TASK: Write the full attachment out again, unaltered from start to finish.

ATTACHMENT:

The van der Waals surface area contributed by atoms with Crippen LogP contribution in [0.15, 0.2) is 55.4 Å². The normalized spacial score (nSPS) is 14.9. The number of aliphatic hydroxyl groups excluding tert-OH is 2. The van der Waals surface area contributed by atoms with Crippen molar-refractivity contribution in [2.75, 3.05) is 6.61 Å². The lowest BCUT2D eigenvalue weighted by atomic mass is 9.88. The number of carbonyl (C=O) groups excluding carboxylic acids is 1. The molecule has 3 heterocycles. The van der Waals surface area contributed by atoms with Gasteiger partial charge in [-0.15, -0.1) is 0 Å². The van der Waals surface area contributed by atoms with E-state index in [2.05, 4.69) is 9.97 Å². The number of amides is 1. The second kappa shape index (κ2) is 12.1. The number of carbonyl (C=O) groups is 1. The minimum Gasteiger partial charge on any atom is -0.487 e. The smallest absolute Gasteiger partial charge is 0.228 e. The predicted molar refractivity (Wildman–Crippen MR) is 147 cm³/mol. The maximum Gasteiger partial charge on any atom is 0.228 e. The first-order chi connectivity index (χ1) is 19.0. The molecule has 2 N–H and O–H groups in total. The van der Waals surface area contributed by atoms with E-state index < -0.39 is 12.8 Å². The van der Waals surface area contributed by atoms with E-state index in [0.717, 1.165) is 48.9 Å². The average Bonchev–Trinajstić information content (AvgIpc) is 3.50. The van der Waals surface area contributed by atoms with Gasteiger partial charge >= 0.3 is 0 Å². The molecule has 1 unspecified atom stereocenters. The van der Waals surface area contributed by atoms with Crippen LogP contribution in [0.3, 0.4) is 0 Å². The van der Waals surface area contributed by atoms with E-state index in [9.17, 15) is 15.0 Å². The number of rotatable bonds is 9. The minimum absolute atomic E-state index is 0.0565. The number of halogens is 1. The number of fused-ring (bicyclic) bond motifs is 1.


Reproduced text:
The van der Waals surface area contributed by atoms with Crippen LogP contribution in [0.15, 0.2) is 55.4 Å². The normalized spacial score (nSPS) is 14.9. The number of aliphatic hydroxyl groups excluding tert-OH is 2. The van der Waals surface area contributed by atoms with Crippen molar-refractivity contribution in [2.75, 3.05) is 6.61 Å². The lowest BCUT2D eigenvalue weighted by atomic mass is 9.88. The number of carbonyl (C=O) groups excluding carboxylic acids is 1. The molecule has 3 heterocycles. The van der Waals surface area contributed by atoms with Gasteiger partial charge in [-0.15, -0.1) is 0 Å². The van der Waals surface area contributed by atoms with E-state index in [2.05, 4.69) is 9.97 Å². The number of amides is 1. The second kappa shape index (κ2) is 12.1. The number of carbonyl (C=O) groups is 1. The minimum Gasteiger partial charge on any atom is -0.487 e. The smallest absolute Gasteiger partial charge is 0.228 e. The predicted molar refractivity (Wildman–Crippen MR) is 147 cm³/mol. The maximum Gasteiger partial charge on any atom is 0.228 e. The first-order chi connectivity index (χ1) is 19.0. The molecule has 2 N–H and O–H groups in total. The van der Waals surface area contributed by atoms with E-state index < -0.39 is 12.8 Å². The van der Waals surface area contributed by atoms with E-state index in [0.717, 1.165) is 48.9 Å². The average Bonchev–Trinajstić information content (AvgIpc) is 3.50. The van der Waals surface area contributed by atoms with Gasteiger partial charge >= 0.3 is 0 Å². The molecule has 1 unspecified atom stereocenters. The van der Waals surface area contributed by atoms with Crippen LogP contribution in [0.3, 0.4) is 0 Å². The van der Waals surface area contributed by atoms with E-state index in [9.17, 15) is 15.0 Å². The number of rotatable bonds is 9. The minimum absolute atomic E-state index is 0.0565. The number of halogens is 1. The number of fused-ring (bicyclic) bond motifs is 1.